Heading out to St Kilda from the airport we hit our first traffic jam of the trip. We skirt sluggishly around the skyline. Somebody has dumped a forest of graceless structures on the city we first fell for three decades ago. Grand theft auto. Jesus. Melbourne has been invaded by vulgar giants. Our hotel is a mite tatty but we’re at the beach, by the venue and in the thick of lots of cafes, bars and restaurants so we’re happy. St Kilda is still a two storey sort of zone. My 1st floor room looks directly onto a brick wall covered in bird shit. Two scruffy pigeons preen their oily plumage on a grimy dividing wall. Some yuccas just about reach the bottom of my window from the tiny courtyard below. Time to poke about the neighbourhood.
I walk across tram tracks down to the bay where the sun is rapidly sinking behind a smattering of masts swaying from side to side like metronomes. Locals and their canines are silhouetted against the silver sea washing onto pale sand. A gull approaches begging for chips. It has a black pupil in a white iris, giving me the side-eye. It’s warmer here than Brisbane, oddly. I’m sitting on a low sea wall that looks like it’s built from blocks of freshly cooled lava. There’s a ferris wheel but it’s not turning and metal fences demarcating a beer festival that’s not pouring. A sign reads: Beware of pufferfish. You don’t want your mutt eating one of those livers. There are windsurfers on the water and a few sunbathers flopped out on the sand. I spot the venue, the Palais Theatre and the entrance to the old funfair, Luna Park and I’m transported to 1990. I was 25 and in the throes of our first success. Did it ever occur to me then I wouldn’t be back until I was 58? And playing some of the same songs in the same venue? I met a girl here then and we went on to have an affair but illness and my ignorance eventually put paid to that. I’m not the same man. Just a shadow walking around with some other boy’s memories.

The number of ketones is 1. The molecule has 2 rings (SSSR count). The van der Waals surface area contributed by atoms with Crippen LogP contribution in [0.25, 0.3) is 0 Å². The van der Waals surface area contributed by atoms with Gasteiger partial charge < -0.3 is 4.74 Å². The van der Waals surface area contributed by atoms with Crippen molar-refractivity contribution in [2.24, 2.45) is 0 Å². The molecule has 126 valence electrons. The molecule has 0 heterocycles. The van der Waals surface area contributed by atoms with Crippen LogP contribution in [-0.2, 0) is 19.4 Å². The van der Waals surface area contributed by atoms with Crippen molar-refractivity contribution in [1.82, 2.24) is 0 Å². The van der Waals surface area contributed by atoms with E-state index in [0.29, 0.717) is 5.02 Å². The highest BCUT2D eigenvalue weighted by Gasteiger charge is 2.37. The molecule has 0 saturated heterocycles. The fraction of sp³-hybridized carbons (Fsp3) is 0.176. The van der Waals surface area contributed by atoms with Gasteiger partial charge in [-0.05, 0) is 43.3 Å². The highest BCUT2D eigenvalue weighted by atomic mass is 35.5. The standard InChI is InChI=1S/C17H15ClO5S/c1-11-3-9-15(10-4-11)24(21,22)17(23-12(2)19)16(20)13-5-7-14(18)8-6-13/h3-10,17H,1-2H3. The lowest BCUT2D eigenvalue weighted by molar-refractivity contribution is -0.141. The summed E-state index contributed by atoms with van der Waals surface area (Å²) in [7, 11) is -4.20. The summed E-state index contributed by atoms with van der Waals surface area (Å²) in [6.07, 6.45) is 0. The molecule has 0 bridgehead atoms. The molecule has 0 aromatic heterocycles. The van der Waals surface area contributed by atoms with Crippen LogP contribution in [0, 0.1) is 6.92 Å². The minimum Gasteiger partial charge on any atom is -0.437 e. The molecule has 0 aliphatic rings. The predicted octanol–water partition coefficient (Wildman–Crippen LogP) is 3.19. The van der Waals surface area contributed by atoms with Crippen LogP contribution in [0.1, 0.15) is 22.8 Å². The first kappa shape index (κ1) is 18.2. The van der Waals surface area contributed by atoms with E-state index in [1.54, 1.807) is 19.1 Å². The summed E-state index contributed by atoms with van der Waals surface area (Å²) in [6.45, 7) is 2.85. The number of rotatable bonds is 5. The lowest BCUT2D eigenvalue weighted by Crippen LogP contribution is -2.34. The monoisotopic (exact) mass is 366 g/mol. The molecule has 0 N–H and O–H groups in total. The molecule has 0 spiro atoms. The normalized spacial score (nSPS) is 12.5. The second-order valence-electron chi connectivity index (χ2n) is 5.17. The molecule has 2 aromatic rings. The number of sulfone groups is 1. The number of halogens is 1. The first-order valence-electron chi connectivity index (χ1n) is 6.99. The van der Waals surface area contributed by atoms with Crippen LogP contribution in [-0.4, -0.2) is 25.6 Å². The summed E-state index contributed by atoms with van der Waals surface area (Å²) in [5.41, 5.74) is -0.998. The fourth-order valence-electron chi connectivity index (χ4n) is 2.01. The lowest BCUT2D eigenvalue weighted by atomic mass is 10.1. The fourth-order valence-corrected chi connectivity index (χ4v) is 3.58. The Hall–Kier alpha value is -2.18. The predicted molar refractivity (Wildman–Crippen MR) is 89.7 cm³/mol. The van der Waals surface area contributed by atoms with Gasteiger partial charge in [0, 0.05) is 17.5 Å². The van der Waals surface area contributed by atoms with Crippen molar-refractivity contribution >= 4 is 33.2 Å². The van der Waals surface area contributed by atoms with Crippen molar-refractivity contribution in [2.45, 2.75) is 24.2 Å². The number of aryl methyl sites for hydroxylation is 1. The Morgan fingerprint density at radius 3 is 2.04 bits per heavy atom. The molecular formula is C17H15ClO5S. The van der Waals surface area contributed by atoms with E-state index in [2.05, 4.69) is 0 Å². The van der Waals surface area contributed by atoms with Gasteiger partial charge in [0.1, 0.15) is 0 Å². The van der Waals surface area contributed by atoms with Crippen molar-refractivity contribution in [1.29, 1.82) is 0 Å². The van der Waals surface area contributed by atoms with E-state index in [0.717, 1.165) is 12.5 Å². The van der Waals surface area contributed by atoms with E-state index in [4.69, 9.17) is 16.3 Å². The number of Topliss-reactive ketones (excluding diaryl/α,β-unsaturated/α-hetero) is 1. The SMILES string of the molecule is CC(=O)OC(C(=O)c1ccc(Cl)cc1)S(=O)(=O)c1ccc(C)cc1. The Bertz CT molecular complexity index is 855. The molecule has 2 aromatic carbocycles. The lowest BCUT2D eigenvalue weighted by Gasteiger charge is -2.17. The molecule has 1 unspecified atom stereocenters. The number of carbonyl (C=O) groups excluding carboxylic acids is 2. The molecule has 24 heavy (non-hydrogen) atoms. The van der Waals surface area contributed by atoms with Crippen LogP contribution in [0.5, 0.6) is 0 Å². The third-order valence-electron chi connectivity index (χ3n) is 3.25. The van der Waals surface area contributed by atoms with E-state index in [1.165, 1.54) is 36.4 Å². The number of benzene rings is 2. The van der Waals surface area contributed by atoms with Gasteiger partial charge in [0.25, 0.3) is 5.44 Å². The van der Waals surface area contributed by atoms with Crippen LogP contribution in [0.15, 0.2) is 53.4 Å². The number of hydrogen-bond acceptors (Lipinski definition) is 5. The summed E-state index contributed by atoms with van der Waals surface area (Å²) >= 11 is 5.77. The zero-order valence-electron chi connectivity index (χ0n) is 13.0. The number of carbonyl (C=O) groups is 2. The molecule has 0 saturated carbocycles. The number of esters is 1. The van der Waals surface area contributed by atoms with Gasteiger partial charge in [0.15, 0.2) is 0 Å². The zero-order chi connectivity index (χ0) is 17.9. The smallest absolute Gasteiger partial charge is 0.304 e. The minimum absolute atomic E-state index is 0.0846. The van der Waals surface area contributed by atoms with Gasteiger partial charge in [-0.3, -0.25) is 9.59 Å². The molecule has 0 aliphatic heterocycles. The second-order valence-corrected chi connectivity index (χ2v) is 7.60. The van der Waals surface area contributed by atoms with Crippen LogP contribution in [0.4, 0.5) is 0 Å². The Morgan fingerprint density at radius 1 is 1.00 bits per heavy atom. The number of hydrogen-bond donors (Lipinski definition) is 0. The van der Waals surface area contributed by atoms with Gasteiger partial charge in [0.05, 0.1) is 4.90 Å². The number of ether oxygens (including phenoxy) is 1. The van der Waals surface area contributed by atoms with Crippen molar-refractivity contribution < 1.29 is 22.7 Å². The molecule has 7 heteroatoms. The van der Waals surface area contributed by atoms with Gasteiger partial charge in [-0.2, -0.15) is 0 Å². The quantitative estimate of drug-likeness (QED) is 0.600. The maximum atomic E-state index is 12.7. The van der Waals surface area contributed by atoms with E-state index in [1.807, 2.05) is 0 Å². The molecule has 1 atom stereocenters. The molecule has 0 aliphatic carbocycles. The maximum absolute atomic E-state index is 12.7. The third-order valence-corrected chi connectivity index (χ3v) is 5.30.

A volleyball comes bouncing across my path on the promenade pursued by a thin guy. They’re playing over yellow nets strung along a stretch of beach behind the theatre, eking out the last of the light. Wind picks up in the palms as the sun dips into the ocean. I take a few snaps of the dying day, figures black against the backdrop. I put the past back in its place and go looking for food.